Subject(s)
Stress, Physiological/physiology , Triticum/growth & development , RNA/isolation & purification , Plant Roots/growth & development , Gene Expression Regulation, Plant/physiology , Nitrogen/metabolism , Triticum/physiology , RNA/metabolism , RNA, Circular
5.
Biol. Res ; 49: 1-5, 2016. ilus, graf, tab
Article in English | LILACS | ID: biblio-950857

ABSTRACT

BACKGROUND: α-Farnesene is a volatile sesquiterpene synthesized by the plant mevalonate (MVA) pathway through the action of α-farnesene synthase. The α-farnesene synthase 1 (MdAFS1) gene was isolated from apple peel (var. white winterpearmain), and transformed into tobacco (Nicotiana tabacum NC89). The transgenic plants had faster stem elongation during vegetative growth and earlier flowering than wild type (WT). Our studies focused on the transgenic tobacco phenotype. RESULTS: The levels of chlorophyll and soluble protein decreased and a lower seed biomass and reduced net photosynthetic rate (Pn) in transgenic plants. Reactive oxygen species (ROS) such as hydrogen peroxide (H2O2) and superoxide radicals (O2._) had higher levels in transgenics compared to controls. Transgenic plants also had enhanced sensitivity to oxidative stress. The transcriptome of 8-week-old plants was studied to detect molecular changes. Differentially expressed unigene analysis showed that ubiquitin-mediated proteolysis, cell growth, and death unigenes were upregulated. Unigenes related to photosynthesis, antioxidant activity, and nitrogen metabolism were downregulated. Combined with the expression analysis of senescence marker genes, these results indicate that senescence started in the leaves of the transgenic plants at the vegetative growth stage. CONCLUSIONS: The antioxidative defense system was compromised and the accumulation of reactive oxygen species (ROS) played an important role in the premature aging of transgenic plants.


Subject(s)
Tobacco/physiology , Plants, Genetically Modified/physiology , Antioxidants/physiology , Photosynthesis/physiology , Sesquiterpenes/analysis , Sesquiterpenes/metabolism , Time Factors , Tobacco/genetics , Genetic Markers , Gene Expression/physiology , Plants, Genetically Modified/genetics , Reactive Oxygen Species/analysis , Reactive Oxygen Species/metabolism , Superoxides/analysis , Superoxides/metabolism , Plant Leaves/physiology , Oxidative Stress/physiology , Gene Expression Regulation, Plant/physiology , Real-Time Polymerase Chain Reaction , Hydrogen Peroxide/analysis , Hydrogen Peroxide/metabolism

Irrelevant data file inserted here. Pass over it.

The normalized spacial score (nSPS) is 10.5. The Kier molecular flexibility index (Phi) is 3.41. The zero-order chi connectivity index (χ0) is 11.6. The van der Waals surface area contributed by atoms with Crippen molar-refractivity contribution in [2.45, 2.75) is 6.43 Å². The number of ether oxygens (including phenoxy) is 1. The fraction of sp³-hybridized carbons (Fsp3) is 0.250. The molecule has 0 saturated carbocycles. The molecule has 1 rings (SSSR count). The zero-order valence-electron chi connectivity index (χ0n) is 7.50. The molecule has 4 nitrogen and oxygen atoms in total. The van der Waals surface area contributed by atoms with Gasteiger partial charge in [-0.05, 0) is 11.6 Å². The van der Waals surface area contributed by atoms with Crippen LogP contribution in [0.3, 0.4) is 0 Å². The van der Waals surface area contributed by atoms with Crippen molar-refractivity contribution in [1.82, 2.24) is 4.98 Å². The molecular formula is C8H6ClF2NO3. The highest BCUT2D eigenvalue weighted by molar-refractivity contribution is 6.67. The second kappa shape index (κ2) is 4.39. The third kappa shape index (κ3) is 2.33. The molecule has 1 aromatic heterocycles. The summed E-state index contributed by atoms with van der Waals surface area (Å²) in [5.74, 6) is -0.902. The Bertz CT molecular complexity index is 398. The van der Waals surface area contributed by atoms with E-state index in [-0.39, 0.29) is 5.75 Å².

6.
Biocell ; 29(2): 187-193, ago. 2005. ilus
Article in English | LILACS | ID: lil-429674

ABSTRACT

Using RNA extracted from Zantedeschia aethiopica young leaves and primers designed according to the conservative regions of Araceae lectins, the full-length cDNA of Z. aethiopica agglutinin (ZAA) was cloned by rapid amplification of cDNA ends (RACE). The full-length cDNA of zaa was 871 bp and contained a 417 bp open reading frame (ORF) encoding a lectin precursor of 138 amino acids. Through comparative analysis of zaa gene and its deduced amino acid sequence with those of other Araceae species, it was found that zaa encoded a precursor lectin with signal peptide. Secondary and three-dimensional structure analyses showed that ZAA had many common characters of mannose-binding lectin superfamily and ZAA was a mannose-binding lectin with three mannose-binding sites. Southern blot analysis of the genomic DNA revealed that zaa belonged to a multi-copy gene family


Subject(s)
Mannose-Binding Lectin/physiology , Mannose-Binding Lectin/genetics , Mannose-Binding Lectin/chemistry , Mannose-Binding Lectin , Plant Proteins/physiology , Plant Proteins/genetics , Plant Proteins/chemistry , Genes, Plant/physiology , Genes, Plant/genetics , Plants, Genetically Modified/physiology , Plants, Genetically Modified/genetics , Plants, Genetically Modified/chemistry , Gene Expression Regulation, Plant/physiology , Gene Expression Regulation, Plant/genetics
7.
J Biosci ; 2005 Jun; 30(3): 351-7
Article in English | IMSEAR | ID: sea-111335

ABSTRACT

The open reading frame (ORF) encoding curcin 2 was cloned from total genomic and cDNA of Jatropha curcas leaves, which were treated by drought, temperature stress and fungal infection, by polymerase chain reaction (PCR) and reverse transcriptase (RT)-PCR amplification. The ORF has 927 bp that encodes a precursor protein of 309 amino acid residues. There are high similarities with curcin and the conserved domain of ribosome inactivating proteins (RIPs). Antiserum to curcin recognized one band of 32 kDa on Western blot of the leaves treated by temperature stresses at 4 degree C and 50 degree C and by fungal infections of Pestalotia funerea, Curvularia lunata (Walk) Boed, Gibberelle zeae (Schw.) Petch. Two bands of 32 kDa and 65 kDa were recognized on Western blot of the leaves treated by 10--40 percent polyethylene glycol (PEG). In addition, the 32 kDa band is nearly the molecular weight of curcin 2. This finding suggests that the protein of 32 kDa should be related to curcin 2. The presence of this protein molecular marker under stresses may provide an experimental foundation to study the stress proteins in J. curcas.


Subject(s)
Amino Acid Sequence , Base Sequence , Conserved Sequence , DNA, Complementary/chemistry , DNA, Plant/chemistry , Gene Expression Regulation, Plant/physiology , Jatropha/metabolism , Molecular Sequence Data , Open Reading Frames , Plant Proteins/biosynthesis , Ribosomes/physiology , Sequence Alignment , Sequence Homology, Amino Acid , Sequence Homology, Nucleic Acid
SELECTION OF CITATIONS
SEARCH DETAIL